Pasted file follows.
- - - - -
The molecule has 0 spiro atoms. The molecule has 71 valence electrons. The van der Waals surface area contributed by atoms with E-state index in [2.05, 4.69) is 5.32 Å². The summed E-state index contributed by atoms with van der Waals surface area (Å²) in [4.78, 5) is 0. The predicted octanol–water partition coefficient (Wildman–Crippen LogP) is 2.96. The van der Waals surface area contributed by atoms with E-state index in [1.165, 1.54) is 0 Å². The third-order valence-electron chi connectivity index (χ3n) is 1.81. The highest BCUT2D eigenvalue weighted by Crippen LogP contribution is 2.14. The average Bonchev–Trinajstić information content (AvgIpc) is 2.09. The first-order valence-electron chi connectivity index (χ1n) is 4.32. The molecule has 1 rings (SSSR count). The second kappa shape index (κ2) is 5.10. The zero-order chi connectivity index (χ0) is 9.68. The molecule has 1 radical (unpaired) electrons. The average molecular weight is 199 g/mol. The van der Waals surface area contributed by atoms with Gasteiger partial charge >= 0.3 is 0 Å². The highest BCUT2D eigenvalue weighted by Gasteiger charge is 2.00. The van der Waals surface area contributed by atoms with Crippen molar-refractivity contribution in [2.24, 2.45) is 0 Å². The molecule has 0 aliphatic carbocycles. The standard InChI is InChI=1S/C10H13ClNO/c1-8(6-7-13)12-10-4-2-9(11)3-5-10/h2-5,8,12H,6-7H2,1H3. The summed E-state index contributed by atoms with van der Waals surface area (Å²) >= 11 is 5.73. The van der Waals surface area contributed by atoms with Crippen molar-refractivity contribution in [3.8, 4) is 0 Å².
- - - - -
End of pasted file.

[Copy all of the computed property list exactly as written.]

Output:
The molecule has 0 spiro atoms. The molecule has 71 valence electrons. The van der Waals surface area contributed by atoms with E-state index in [2.05, 4.69) is 5.32 Å². The summed E-state index contributed by atoms with van der Waals surface area (Å²) in [4.78, 5) is 0. The predicted octanol–water partition coefficient (Wildman–Crippen LogP) is 2.96. The van der Waals surface area contributed by atoms with E-state index in [1.165, 1.54) is 0 Å². The third-order valence-electron chi connectivity index (χ3n) is 1.81. The highest BCUT2D eigenvalue weighted by Crippen LogP contribution is 2.14. The average Bonchev–Trinajstić information content (AvgIpc) is 2.09. The first-order valence-electron chi connectivity index (χ1n) is 4.32. The molecule has 1 rings (SSSR count). The second kappa shape index (κ2) is 5.10. The zero-order chi connectivity index (χ0) is 9.68. The molecule has 1 radical (unpaired) electrons. The average molecular weight is 199 g/mol. The van der Waals surface area contributed by atoms with Gasteiger partial charge >= 0.3 is 0 Å². The highest BCUT2D eigenvalue weighted by Gasteiger charge is 2.00. The van der Waals surface area contributed by atoms with Crippen molar-refractivity contribution in [2.24, 2.45) is 0 Å². The molecule has 0 aliphatic carbocycles. The standard InChI is InChI=1S/C10H13ClNO/c1-8(6-7-13)12-10-4-2-9(11)3-5-10/h2-5,8,12H,6-7H2,1H3. The summed E-state index contributed by atoms with van der Waals surface area (Å²) >= 11 is 5.73. The van der Waals surface area contributed by atoms with Crippen molar-refractivity contribution in [3.8, 4) is 0 Å².